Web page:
Table 2. Sociodemographic characteristics of HIV+-infected and healthy individuals enrolled for the study.

Table 3. Baseline characteristics of HIV+-infected and healthy individuals enrolled for the study at sampling.

*p< 0.05, Q1: quartile 1, Q3: quartile 3, WBCs = White Blood Cells, RBCs = Red Blood Cells, Hb = Hemoglobin, ESR = Erythrocyte Sedimentation Rate, CRP = C-reactive protein, GLY = glycaemia, Creat = creatinine, AST = ASpartate Transaminase, ALT = ALanine Transaminase.

Analysis of hematological and biochemical parameters in HIV patients after ART initiation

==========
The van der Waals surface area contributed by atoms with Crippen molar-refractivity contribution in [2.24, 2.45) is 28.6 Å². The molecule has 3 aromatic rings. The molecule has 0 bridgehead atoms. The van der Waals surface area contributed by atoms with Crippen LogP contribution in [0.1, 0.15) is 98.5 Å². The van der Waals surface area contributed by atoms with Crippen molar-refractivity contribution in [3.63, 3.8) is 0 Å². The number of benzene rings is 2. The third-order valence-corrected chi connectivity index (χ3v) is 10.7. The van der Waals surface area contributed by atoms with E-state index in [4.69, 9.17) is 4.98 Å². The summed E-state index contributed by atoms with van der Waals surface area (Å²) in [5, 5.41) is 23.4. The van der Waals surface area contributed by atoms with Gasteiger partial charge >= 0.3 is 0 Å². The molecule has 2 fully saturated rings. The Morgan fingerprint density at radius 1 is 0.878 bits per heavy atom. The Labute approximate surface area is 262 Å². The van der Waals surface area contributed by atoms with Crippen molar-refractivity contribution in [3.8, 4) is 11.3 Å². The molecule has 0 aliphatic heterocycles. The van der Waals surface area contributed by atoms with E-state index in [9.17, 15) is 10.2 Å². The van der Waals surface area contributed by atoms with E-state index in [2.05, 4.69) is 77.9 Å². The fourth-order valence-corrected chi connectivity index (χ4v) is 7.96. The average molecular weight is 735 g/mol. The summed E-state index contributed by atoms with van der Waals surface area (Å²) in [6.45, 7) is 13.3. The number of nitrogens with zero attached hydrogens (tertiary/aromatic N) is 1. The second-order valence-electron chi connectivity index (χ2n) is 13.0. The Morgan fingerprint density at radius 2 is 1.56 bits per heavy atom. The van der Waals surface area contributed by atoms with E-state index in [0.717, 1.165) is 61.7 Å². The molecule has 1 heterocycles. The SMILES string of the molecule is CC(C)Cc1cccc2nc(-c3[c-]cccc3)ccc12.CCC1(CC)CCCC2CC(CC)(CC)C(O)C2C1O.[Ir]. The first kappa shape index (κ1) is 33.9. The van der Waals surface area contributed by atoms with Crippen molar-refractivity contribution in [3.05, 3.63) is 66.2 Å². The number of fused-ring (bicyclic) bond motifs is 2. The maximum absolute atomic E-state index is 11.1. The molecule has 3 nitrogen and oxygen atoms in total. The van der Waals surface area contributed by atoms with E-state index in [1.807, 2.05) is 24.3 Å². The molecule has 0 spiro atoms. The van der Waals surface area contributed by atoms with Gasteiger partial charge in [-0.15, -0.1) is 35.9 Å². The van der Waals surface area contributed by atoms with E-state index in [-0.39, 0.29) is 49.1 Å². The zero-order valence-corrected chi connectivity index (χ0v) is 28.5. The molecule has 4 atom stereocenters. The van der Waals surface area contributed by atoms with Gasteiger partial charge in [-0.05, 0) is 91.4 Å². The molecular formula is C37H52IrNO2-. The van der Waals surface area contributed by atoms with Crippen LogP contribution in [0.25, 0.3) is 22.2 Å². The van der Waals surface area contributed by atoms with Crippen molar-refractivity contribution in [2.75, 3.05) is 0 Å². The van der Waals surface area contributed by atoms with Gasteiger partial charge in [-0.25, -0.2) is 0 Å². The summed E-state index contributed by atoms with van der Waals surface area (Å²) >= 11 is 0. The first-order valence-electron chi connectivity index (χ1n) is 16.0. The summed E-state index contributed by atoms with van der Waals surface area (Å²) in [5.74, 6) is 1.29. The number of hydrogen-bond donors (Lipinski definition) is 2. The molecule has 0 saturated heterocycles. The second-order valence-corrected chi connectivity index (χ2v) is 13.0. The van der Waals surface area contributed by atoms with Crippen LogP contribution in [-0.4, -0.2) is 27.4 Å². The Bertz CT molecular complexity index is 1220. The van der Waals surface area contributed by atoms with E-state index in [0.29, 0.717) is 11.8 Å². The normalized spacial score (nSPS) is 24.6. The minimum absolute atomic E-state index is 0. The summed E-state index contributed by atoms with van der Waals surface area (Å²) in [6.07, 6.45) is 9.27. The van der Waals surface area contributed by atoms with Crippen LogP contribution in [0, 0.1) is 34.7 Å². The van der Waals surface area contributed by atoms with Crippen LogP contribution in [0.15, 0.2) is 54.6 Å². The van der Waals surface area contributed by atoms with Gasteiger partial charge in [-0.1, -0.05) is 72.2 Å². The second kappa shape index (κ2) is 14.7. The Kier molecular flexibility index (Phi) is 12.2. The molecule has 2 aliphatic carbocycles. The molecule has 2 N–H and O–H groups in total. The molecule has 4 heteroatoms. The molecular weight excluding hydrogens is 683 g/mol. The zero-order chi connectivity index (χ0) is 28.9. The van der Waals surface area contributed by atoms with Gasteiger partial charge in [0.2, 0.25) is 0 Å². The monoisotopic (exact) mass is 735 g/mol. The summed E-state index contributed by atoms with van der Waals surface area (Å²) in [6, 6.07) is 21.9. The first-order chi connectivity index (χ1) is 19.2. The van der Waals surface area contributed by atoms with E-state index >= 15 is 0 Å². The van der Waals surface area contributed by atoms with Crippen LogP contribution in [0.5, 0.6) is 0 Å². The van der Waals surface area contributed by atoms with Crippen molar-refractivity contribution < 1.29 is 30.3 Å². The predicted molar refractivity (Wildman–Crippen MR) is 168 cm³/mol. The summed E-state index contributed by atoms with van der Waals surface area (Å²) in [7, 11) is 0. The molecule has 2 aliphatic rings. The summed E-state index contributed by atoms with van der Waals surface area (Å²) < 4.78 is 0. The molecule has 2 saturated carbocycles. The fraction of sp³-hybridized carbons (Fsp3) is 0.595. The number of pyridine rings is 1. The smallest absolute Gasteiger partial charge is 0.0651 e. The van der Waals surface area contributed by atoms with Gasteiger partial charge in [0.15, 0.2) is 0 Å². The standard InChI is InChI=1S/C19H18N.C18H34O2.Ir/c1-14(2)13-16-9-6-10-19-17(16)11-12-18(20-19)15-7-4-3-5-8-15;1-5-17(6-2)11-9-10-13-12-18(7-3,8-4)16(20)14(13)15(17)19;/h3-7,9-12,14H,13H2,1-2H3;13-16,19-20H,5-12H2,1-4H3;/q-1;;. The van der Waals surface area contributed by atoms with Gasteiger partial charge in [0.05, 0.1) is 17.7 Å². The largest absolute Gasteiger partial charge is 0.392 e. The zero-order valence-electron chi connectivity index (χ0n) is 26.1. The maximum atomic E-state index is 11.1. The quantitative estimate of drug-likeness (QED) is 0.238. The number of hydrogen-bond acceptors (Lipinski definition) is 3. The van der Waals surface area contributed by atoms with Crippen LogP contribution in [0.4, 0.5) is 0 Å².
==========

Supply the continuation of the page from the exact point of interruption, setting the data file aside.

Six months after starting ART, HIV patients had significantly higher level of WBCs and CD4+ T lymphocytes (p = 0.033 and 0.038 respectively) in comparison with the level at inclusion. ART also significantly increased the number of RBCs (p = 0.04) and Hb (p = 0.015). In contrast, platelet had modestly higher level after six mouth of ART (Table 4). Comparison of hematological parameters in HIV patients six months after ART initiation with control individuals showed that there is no difference between the two groups for the level of leukocytes and total lymphocytes even if the CD4 level remains low compared to control group (Table 5).